Parents Against Radiation: Strategies Towards Advocacy

Monday, July 14, 2014: 6:30 PM
Room: F202
Oral Presentation
Barbara HOLTHUS , Social Science Section, German Institute for Japanese Studies, Chiyoda-ku, Tokyo, Japan
To what extent do organizations within the larger anti-nuclear power movement monitor, interact with, and possibly influence (local) authorities in the policy making process? Thus in which ways, if any, do these organizations provide advocacy to their members? And how do these compare cross-culturally?

After the triple catastrophe of March 11, 2011 in Japan, as part of the upsurge of the larger anti-nuclear power movement, more than 300 citizen groups were formed throughout the country that joined forces within the “National Network of Parents to Protect Children from Radiation”. Groups within this network use different strategies: Whereas some participate in highly visible protest activities such as mass demonstrations, others belong to the “invisible” part of civil society using less aggressive tactics to influence protective measures against nuclear power, contaminated food and playgrounds.

Our study has a multi-method approach: we combine field research through participant observation with semi-structured interviews and the analysis of our survey questionnaire, conducted among members of all 23 local chapters of the “Tokyo Union to Protect Children from Radiation”, a post-3/11 network of parents social movement organizations. Using this network as case study, we analyze strategies and tactics of political participation which post-3/11 parental organizations use. In a second step, we compare these to the strategies and tactics employed by social movement organizations founded in response to the Three Mile Island nuclear incident in the US more than 30 years earlier.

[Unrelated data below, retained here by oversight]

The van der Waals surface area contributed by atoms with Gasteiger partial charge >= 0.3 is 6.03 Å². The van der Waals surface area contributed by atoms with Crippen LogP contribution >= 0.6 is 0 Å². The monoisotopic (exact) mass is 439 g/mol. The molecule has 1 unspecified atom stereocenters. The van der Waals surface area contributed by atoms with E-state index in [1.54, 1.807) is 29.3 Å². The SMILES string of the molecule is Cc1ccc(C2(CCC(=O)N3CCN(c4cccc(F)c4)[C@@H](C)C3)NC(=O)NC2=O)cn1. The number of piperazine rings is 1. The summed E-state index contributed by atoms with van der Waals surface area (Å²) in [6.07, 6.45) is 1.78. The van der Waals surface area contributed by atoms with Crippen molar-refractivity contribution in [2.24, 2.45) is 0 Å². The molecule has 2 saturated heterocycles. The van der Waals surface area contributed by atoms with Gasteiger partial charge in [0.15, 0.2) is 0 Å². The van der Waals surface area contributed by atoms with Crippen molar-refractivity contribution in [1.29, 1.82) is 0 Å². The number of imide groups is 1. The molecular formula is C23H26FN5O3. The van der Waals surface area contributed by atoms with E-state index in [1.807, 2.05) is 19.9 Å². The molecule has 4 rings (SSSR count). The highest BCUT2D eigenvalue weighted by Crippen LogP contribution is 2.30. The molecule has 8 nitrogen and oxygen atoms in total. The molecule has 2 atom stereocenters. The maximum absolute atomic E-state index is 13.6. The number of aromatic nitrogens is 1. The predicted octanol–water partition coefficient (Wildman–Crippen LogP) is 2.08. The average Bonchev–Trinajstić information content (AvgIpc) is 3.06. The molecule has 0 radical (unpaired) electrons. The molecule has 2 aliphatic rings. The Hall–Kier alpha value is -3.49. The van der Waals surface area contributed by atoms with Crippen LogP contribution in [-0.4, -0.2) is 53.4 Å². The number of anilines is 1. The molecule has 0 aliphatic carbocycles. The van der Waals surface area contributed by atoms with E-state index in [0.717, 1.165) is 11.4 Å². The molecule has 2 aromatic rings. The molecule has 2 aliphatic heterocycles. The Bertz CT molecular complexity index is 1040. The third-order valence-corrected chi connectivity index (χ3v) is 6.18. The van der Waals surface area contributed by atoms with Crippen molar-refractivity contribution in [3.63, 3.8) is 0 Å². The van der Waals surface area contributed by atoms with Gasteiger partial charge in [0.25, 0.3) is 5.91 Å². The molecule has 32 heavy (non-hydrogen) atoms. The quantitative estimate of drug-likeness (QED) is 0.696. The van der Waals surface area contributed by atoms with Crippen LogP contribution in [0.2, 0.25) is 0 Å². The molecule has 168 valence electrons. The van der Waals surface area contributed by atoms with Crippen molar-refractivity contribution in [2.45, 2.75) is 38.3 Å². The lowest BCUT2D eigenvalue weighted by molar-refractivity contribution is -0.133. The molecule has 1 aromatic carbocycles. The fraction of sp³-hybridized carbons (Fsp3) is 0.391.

For the Japanese case, our preliminary findings suggest that whereas strong social capital emerges out of the activities within the group, the impact of advocacy understood as influencing policy outcomes is much weaker. Whereas this result stands in line with existing research, we argue however that the parental groups shape their style of activities to build up sustainable relations with local authorities in the long run.